They’ve got their own God and they call him Jesus - and these are the rules by which we will worship him. And if you don’t like that, there’s the door, see you later. So that’s tribalism at its best… And how do you then break down that tribalism?

Because, you know, when this reconciliation business come amongst us… through political social developments… which is a good thing - but it’s also challenging… when the churches came amongst us and said you know, we want to reconcile with you…well …we never had a relationship in the first place, so reconciliation is the wrong word. And if we are going to go down that track, are we going to be reconciled to that history again? The White Australia policy… all that stuff?

But … the other problem is, if we do go to any of these churches… work inside the structures and systems… do we have to also take upon ourselves the biases, the racisms, the culture, the persona of those particular systems? …Because in our observation, you know, the Baptists don’t get on with the Penties, don’t get on with the Catholics, don’t get on with the Anglicans.

So if I go inside that denomination…and I have to become a part of them, [but] my brothers and my sisters are in the Catholic Church over here - then I can’t have a relationship with them. Because of this tribalism, these silos.

So the more serious thing for me, isn’t our people. The more serious thing is to look at this church and say what the heck are you doing here?

Tanya: So then, maybe the opposite - which have Aboriginal people contributed to?

Ray: Well… what really is significant, you did mention the AEF.

Tanya: Yeah.

Ray: When you look at the relationship between Aboriginal people and the gospel and the church…. If you take that fifty years’ experience … fifty-two years really, since 1967… one of the first things that happened in terms of a Christian movement that was Aboriginal owned … a movement of God, would have been the Aboriginal Evangelical Fellowship. It gathered together all the significant Aboriginal Christian leaders of that era, of that time…who gathered together to say “we’re Aboriginal, we’re Evangelical,” and what we must do is create fellowship… we’re not here to create church.

We’re here to create fellowship for our people, where we can encourage them, bring them into a place where they can be encouraged in their faith, and then send them back into their systems and structures. We don’t want to be taking them away from that, we’re not sheep stealing … all that kind of silly stuff.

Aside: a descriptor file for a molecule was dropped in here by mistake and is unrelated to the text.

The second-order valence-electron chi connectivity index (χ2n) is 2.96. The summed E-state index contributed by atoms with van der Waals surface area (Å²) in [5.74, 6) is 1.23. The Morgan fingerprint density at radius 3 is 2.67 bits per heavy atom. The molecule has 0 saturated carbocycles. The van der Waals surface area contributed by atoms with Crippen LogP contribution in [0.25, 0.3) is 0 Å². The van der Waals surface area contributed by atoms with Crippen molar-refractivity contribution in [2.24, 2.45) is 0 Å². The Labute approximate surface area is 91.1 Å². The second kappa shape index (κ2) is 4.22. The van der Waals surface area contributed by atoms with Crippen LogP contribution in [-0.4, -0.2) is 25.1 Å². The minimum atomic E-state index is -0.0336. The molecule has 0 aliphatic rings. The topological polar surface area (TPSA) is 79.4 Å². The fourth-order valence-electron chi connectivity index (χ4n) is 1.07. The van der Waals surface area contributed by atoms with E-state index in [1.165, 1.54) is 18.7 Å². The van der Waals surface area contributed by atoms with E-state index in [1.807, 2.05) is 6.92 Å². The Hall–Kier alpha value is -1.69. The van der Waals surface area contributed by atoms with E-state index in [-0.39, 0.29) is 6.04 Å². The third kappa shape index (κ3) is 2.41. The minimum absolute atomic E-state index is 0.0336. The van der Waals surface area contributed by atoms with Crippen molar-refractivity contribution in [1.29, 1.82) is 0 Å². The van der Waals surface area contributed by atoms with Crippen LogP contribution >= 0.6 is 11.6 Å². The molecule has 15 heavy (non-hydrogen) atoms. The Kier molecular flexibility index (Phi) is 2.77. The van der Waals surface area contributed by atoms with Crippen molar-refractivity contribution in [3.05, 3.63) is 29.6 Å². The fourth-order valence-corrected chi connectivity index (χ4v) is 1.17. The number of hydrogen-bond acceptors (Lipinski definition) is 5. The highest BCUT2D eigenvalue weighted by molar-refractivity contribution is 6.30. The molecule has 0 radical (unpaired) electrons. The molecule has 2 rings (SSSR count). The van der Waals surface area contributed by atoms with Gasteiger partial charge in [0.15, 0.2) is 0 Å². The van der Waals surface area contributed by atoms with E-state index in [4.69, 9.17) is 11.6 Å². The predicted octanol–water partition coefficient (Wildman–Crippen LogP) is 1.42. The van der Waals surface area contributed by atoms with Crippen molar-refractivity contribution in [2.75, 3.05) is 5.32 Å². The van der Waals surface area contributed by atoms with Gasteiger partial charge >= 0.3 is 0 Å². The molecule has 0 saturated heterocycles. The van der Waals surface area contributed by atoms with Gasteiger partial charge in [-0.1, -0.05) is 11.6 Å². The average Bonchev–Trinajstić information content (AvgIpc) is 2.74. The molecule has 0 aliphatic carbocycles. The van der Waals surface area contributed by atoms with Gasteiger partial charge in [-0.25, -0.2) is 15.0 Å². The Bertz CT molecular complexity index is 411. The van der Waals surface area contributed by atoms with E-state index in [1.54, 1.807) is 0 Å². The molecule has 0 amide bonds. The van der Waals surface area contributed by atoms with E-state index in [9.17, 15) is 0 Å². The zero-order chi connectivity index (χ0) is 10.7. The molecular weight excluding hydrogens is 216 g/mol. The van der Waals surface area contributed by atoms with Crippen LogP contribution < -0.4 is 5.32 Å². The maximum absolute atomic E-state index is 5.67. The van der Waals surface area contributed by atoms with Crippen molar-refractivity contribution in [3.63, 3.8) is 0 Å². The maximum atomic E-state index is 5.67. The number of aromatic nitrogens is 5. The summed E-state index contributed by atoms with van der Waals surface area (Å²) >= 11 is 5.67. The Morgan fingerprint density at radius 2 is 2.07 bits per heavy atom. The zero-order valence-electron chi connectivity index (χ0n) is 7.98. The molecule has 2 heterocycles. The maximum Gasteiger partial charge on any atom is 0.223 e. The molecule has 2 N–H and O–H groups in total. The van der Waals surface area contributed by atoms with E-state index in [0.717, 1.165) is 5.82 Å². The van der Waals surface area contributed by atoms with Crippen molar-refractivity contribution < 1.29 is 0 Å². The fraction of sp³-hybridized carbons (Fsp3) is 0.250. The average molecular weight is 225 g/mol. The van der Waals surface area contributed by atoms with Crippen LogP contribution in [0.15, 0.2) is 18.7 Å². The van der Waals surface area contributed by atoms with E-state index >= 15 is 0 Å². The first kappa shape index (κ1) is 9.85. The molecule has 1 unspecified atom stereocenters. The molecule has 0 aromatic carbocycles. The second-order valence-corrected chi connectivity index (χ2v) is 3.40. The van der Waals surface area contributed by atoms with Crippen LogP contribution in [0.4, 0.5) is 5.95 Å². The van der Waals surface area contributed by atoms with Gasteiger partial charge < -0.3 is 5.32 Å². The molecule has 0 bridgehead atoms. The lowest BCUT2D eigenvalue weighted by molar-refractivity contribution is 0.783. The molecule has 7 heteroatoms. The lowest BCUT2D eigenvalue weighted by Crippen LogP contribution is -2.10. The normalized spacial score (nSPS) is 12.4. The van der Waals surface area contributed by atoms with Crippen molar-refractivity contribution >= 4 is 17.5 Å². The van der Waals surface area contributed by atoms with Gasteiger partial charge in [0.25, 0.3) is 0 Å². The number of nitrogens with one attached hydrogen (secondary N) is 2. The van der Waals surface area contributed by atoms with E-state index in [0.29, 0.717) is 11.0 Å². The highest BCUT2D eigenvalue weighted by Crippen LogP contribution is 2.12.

So, … I’m so thankful to the Lord that I’m a part of that, in terms of those old Elders of ours, those wise old Elders, who came up with this incredibly ingenious way of us enjoying our Christian experiences, is the fact that they emphasised the fellowship… it took us back, it took me back anyway, to Acts. Straight after the coming of the Holy Spirit they gathered together and they had fellowship with [one] another.

And that, really, was very significant. Once again, where was the church? Wasn’t there, and that’s okay. But the fellowship began. And it’s still there, turns fifty this coming year.

Then, there was another movement that came through after that, the only denomination that actually took Aboriginal people seriously, was the Uniting Church. And what they did was, when they formed the Uniting Church of Australia, they said we can’t miss [or] neglect, we can’t exclude the Aboriginal people from our story. And so they have in their constitutional preamble, the recognition of Aboriginal people as First Peoples. They’ve also the notion of inclusiveness for congress - the Uniting Aboriginal Christian congress - as separate but a part of. And they’ve also come up with a covenanting process.

So this is the only structure, the only denomination that’s actually done some serious work, and tried to be more inclusive. They’ve got a long way to go… they’re far from where they should be, and they’ve only been thirty years in operation.

All denominations still look at Aboriginal people as a mission field…and we’re sick and tired of being a mission field, an evangelistic training ground for…all the up and coming evangelists, or some other kind of training ground. We’re just sick and tired of being a training ground. They come and get trained by us, but we get nothing out of it. All the other denominations have really… just been absent from dealing with the issues here.

I trained with the Assemblies of God, they had nothing for us... I would love to see some kind of significant change. But the moment you go into a charismatic or a Pentecostal church and start talking land rights, there’s the door, see you later. Change the date, there’s the door, see you later… Aboriginal culture, there’s the door, see you later.

It’s gonna’ be a significant job to confront… the system. Because I do remember when I was in Bible College up there in Katoomba… I went to a church that was built by our people up there in Bowen, Aboriginal owned, Aboriginal governed, all that stuff… Aboriginal money built it, but the AOG would never put an Aboriginal pastor in charge. And I actually remember hearing from that pulpit there, this visiting white fella … said very clearly to all of us black people, you know, he told us about the curse, oh yeah, the Hamite curse that was on us. And I looked at me missus and said “well that’s the end of us, we’re not going to get anything in this particular structure, if that’s how they see us - as their servants and their slaves.” South Africa was based upon that Hamite theory… and that came from the AOG minister. I thought well there you go… that’s the end of me.